Tuesday, January 29, 2013

Elise Hurst PIO issue 280 March 2010


What's this illustration for?

This illustration was created as a demonstration while I was manning a market stall. I run a couple of stalls a month. I seem to be obsessed with this kind of character at the moment. She changes a little from picture to picture but she is always the same age. I was thinking of what would be the perfect place to hang out. I remember spending a lot of time in trees as a kid - I loved the feeling of being alone, adventurous, hidden yet watching everything around me. And that different perspective on the world - a bird's eye view. In this picture there are a few more elements to make it even more perfect - a basket of provisions (food and books), and a couple of friends hiding in the branches. I have been selling this image as a print and it's been fascinating to find how many other women see this as a link to their own childhood, or at least how they would like to remember it.
Do you have to wait for a flash of inspiration - how do you start?

I've been letting myself 'play' a lot lately. It's easy to get so tangled up in illustrating specific projects that we don't get time to just draw for fun any more. When I started to set time aside for that I found all sorts of characters and situations popping out onto the page. I start with just a small detail in a sketchbook - perhaps something I can see like a street corner or a child walking past (I'm often in cafes for my playtime), or I might want to draw an animal. I'll pencil that in and start to ink it while I think "What's next?". When I know the next part of the picture, I keep drawing. When I'm stuck I flip to an old drawing or a new part of the sketchbook to begin another one. There's no pressure, no time limits, no expectations and no planning. It's lovely! I have stories coming from these pictures now that are becoming their own books. The most important thing is that working like this accesses a different part of my brain - the ideas I have when I'm playing just don't come out if I sit down to forcefully create a story.  
How did you get your start as an illustrator?

Funnily enough my first job came from doodling in an archaeology lecture at uni. My books have always been covered in drawings and I was in my Viking and Celtic phase just then. Someone behind me tapped me on my shoulder and said they knew someone who needed an illustrator. This was back in 1996, I think. My first two books were about... you guessed it... Vikings and Celtic Kings. I love telling kids that doodling all over my school-work got me a job. After that it was harder. I decided to try illustration as a full-time profession. I had to find work and didn't know how to do that very well. It was a long learning curve of getting more art skills, drawing figures in an illustration style and doing any work I could get for experience. I remember how much courage it took to ring publishers back then! Lots of greeting cards and packaging at the start, then educational work and finally my own trade picture books.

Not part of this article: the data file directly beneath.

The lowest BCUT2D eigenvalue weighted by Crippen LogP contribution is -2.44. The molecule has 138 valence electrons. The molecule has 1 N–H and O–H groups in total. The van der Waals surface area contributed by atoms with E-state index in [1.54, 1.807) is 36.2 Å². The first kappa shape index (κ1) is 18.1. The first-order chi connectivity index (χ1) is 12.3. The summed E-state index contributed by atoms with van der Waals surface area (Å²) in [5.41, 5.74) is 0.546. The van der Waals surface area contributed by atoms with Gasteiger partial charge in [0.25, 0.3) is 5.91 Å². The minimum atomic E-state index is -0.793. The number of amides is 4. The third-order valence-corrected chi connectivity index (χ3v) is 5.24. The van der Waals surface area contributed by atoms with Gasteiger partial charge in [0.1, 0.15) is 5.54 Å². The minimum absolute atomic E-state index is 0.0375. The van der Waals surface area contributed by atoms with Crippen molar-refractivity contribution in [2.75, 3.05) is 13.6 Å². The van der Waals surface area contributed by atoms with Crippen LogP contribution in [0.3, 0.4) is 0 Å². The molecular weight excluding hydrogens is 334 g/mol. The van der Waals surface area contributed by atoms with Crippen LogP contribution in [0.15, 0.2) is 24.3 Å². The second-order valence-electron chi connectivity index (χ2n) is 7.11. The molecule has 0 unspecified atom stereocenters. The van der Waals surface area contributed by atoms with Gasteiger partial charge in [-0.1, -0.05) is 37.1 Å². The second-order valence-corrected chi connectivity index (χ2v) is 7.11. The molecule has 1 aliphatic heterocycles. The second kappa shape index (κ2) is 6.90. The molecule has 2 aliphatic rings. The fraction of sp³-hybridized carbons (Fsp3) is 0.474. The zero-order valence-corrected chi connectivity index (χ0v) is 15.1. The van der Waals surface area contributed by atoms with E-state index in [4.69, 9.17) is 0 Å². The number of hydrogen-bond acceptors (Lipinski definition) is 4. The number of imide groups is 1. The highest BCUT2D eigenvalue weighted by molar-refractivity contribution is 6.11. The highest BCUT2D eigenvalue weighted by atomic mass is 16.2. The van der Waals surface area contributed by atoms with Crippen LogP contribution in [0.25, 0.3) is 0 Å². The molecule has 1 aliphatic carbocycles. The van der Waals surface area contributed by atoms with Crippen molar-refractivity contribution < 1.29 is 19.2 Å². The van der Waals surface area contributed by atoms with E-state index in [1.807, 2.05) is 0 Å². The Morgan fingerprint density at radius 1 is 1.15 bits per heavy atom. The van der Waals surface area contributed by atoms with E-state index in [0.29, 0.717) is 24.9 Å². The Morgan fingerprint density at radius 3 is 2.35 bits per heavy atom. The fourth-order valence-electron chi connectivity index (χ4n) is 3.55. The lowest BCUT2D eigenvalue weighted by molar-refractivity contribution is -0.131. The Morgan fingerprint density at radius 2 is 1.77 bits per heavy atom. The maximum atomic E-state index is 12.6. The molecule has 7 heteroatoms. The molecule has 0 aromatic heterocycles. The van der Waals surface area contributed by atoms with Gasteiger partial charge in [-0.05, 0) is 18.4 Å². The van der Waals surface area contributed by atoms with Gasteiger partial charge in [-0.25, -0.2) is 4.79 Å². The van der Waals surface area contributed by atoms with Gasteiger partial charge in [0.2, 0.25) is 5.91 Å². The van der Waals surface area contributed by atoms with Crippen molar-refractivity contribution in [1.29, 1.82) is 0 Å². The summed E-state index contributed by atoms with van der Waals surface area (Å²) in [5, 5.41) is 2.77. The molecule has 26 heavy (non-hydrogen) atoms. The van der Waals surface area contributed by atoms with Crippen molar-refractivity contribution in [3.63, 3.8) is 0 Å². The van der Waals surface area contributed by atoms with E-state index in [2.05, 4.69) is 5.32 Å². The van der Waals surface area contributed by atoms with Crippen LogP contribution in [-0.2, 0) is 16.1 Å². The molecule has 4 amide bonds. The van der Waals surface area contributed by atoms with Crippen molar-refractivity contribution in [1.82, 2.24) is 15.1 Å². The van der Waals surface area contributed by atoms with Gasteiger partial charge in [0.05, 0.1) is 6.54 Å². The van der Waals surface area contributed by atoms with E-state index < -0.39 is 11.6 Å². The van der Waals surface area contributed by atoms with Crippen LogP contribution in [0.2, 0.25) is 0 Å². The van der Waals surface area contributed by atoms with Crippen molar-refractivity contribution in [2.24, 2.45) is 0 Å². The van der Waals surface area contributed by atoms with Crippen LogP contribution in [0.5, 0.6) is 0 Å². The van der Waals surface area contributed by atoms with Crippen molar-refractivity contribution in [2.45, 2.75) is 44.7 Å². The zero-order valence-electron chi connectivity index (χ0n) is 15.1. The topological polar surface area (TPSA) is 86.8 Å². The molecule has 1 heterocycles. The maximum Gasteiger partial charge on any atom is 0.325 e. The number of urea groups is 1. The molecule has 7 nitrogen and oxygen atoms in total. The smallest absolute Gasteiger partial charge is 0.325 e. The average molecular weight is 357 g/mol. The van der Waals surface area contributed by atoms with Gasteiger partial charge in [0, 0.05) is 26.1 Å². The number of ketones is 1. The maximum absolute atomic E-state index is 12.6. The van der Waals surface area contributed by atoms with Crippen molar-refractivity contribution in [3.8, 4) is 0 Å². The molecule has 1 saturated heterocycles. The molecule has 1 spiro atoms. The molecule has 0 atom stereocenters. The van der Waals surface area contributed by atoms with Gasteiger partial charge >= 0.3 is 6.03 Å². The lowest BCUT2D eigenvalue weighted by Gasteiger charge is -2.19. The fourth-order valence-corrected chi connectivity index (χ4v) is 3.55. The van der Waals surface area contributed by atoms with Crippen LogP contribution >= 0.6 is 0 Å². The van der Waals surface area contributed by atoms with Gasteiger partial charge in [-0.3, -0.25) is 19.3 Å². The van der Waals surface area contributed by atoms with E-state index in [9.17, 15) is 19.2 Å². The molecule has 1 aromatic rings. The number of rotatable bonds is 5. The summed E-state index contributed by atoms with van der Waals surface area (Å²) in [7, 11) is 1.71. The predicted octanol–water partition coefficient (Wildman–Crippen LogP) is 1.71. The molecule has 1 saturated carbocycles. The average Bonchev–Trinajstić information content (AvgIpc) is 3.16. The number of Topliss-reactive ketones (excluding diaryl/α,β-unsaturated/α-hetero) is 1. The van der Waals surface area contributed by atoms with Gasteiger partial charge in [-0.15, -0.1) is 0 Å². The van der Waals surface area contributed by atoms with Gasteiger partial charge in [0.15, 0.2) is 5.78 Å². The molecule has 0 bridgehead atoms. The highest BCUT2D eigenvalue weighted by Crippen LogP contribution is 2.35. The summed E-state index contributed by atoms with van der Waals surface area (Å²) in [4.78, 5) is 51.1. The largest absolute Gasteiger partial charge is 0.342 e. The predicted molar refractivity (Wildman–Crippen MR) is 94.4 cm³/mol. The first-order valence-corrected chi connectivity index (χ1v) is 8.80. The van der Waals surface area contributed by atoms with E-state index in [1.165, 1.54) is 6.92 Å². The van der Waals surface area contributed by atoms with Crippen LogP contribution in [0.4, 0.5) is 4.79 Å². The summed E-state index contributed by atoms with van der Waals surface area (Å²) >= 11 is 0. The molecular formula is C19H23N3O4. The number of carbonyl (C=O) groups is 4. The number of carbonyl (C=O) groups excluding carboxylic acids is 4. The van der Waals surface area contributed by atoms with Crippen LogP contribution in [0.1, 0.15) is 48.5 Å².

Who or what has influenced your work?

I grew up with lots of traditional art all over the place (my family are mainly artists) so I'm really drawn to tonal realism, old impressionist artists, and etchings. At the beginning it was all about aspiring to good likenesses like John Singer Sargent or stunning lines like the Lindsays. The deep sediments of Dulac's watercolours have always inspired me too. Now I'm drawn to spontaneous lines and vivacious work to remind me to loosen up - so hard to do! I still find Quentin Blake too messy (sacrilegious I know) but I completely respect his lines and what he's able to achieve.